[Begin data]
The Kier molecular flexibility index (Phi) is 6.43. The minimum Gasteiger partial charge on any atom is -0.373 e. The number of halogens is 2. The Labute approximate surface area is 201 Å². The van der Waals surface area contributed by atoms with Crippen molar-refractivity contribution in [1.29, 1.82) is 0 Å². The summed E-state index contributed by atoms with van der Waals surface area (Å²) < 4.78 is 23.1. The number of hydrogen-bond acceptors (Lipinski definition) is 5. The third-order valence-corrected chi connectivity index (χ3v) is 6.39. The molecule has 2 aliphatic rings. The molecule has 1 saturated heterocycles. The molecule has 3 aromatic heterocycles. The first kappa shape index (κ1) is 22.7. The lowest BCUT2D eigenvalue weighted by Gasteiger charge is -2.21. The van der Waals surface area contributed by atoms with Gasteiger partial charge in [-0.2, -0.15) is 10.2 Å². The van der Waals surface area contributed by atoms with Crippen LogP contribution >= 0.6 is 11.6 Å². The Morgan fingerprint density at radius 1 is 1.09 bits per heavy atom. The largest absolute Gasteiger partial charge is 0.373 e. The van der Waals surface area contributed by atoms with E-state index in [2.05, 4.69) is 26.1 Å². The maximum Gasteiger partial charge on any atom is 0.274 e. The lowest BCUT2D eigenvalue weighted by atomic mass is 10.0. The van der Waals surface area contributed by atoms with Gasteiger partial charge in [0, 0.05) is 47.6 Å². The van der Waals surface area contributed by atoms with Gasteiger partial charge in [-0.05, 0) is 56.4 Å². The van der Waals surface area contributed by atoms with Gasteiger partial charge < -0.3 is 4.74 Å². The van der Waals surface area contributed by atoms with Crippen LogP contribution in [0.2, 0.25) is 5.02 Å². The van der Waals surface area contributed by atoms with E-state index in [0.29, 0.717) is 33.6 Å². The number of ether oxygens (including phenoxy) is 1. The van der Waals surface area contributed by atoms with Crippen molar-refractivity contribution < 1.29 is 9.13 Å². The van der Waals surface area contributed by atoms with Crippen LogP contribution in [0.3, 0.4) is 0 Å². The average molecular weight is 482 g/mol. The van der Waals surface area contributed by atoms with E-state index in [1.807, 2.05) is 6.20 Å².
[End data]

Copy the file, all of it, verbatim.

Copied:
The Kier molecular flexibility index (Phi) is 6.43. The minimum Gasteiger partial charge on any atom is -0.373 e. The number of halogens is 2. The Labute approximate surface area is 201 Å². The van der Waals surface area contributed by atoms with Crippen molar-refractivity contribution in [1.29, 1.82) is 0 Å². The summed E-state index contributed by atoms with van der Waals surface area (Å²) < 4.78 is 23.1. The number of hydrogen-bond acceptors (Lipinski definition) is 5. The third-order valence-corrected chi connectivity index (χ3v) is 6.39. The molecule has 2 aliphatic rings. The molecule has 1 saturated heterocycles. The molecule has 3 aromatic heterocycles. The first kappa shape index (κ1) is 22.7. The lowest BCUT2D eigenvalue weighted by Gasteiger charge is -2.21. The van der Waals surface area contributed by atoms with Gasteiger partial charge in [-0.2, -0.15) is 10.2 Å². The van der Waals surface area contributed by atoms with Crippen LogP contribution >= 0.6 is 11.6 Å². The Morgan fingerprint density at radius 1 is 1.09 bits per heavy atom. The largest absolute Gasteiger partial charge is 0.373 e. The van der Waals surface area contributed by atoms with E-state index in [2.05, 4.69) is 26.1 Å². The maximum Gasteiger partial charge on any atom is 0.274 e. The lowest BCUT2D eigenvalue weighted by atomic mass is 10.0. The van der Waals surface area contributed by atoms with Gasteiger partial charge in [0, 0.05) is 47.6 Å². The van der Waals surface area contributed by atoms with Gasteiger partial charge in [-0.05, 0) is 56.4 Å². The van der Waals surface area contributed by atoms with Gasteiger partial charge < -0.3 is 4.74 Å². The van der Waals surface area contributed by atoms with Crippen LogP contribution in [0.2, 0.25) is 5.02 Å². The van der Waals surface area contributed by atoms with E-state index in [0.29, 0.717) is 33.6 Å². The number of ether oxygens (including phenoxy) is 1. The van der Waals surface area contributed by atoms with Crippen molar-refractivity contribution < 1.29 is 9.13 Å². The van der Waals surface area contributed by atoms with Crippen LogP contribution in [0.3, 0.4) is 0 Å². The average molecular weight is 482 g/mol. The van der Waals surface area contributed by atoms with E-state index in [1.807, 2.05) is 6.20 Å².